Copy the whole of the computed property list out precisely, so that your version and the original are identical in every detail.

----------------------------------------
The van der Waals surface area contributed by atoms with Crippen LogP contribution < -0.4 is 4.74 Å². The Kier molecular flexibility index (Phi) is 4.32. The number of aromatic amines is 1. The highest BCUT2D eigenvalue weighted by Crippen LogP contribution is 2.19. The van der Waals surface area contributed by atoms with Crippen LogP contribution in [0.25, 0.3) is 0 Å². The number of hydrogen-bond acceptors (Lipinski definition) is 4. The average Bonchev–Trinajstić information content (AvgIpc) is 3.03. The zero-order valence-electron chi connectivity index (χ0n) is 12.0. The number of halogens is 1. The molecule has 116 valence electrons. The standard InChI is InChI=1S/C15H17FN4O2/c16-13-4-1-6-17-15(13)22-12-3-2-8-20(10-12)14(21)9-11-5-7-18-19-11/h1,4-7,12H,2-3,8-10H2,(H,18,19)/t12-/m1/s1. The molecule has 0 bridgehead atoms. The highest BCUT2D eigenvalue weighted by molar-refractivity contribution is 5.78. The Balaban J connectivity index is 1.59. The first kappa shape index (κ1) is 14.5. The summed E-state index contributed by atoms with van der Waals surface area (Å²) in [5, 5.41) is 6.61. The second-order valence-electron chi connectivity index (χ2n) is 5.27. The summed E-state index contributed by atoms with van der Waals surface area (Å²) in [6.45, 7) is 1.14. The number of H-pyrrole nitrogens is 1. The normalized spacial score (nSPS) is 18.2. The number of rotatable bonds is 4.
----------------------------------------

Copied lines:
The van der Waals surface area contributed by atoms with Crippen LogP contribution < -0.4 is 4.74 Å². The Kier molecular flexibility index (Phi) is 4.32. The number of aromatic amines is 1. The highest BCUT2D eigenvalue weighted by Crippen LogP contribution is 2.19. The van der Waals surface area contributed by atoms with Crippen LogP contribution in [0.25, 0.3) is 0 Å². The number of hydrogen-bond acceptors (Lipinski definition) is 4. The average Bonchev–Trinajstić information content (AvgIpc) is 3.03. The zero-order valence-electron chi connectivity index (χ0n) is 12.0. The number of halogens is 1. The molecule has 116 valence electrons. The standard InChI is InChI=1S/C15H17FN4O2/c16-13-4-1-6-17-15(13)22-12-3-2-8-20(10-12)14(21)9-11-5-7-18-19-11/h1,4-7,12H,2-3,8-10H2,(H,18,19)/t12-/m1/s1. The molecule has 0 bridgehead atoms. The highest BCUT2D eigenvalue weighted by molar-refractivity contribution is 5.78. The Balaban J connectivity index is 1.59. The first kappa shape index (κ1) is 14.5. The summed E-state index contributed by atoms with van der Waals surface area (Å²) in [5, 5.41) is 6.61. The second-order valence-electron chi connectivity index (χ2n) is 5.27. The summed E-state index contributed by atoms with van der Waals surface area (Å²) in [6.45, 7) is 1.14. The number of H-pyrrole nitrogens is 1. The normalized spacial score (nSPS) is 18.2. The number of rotatable bonds is 4.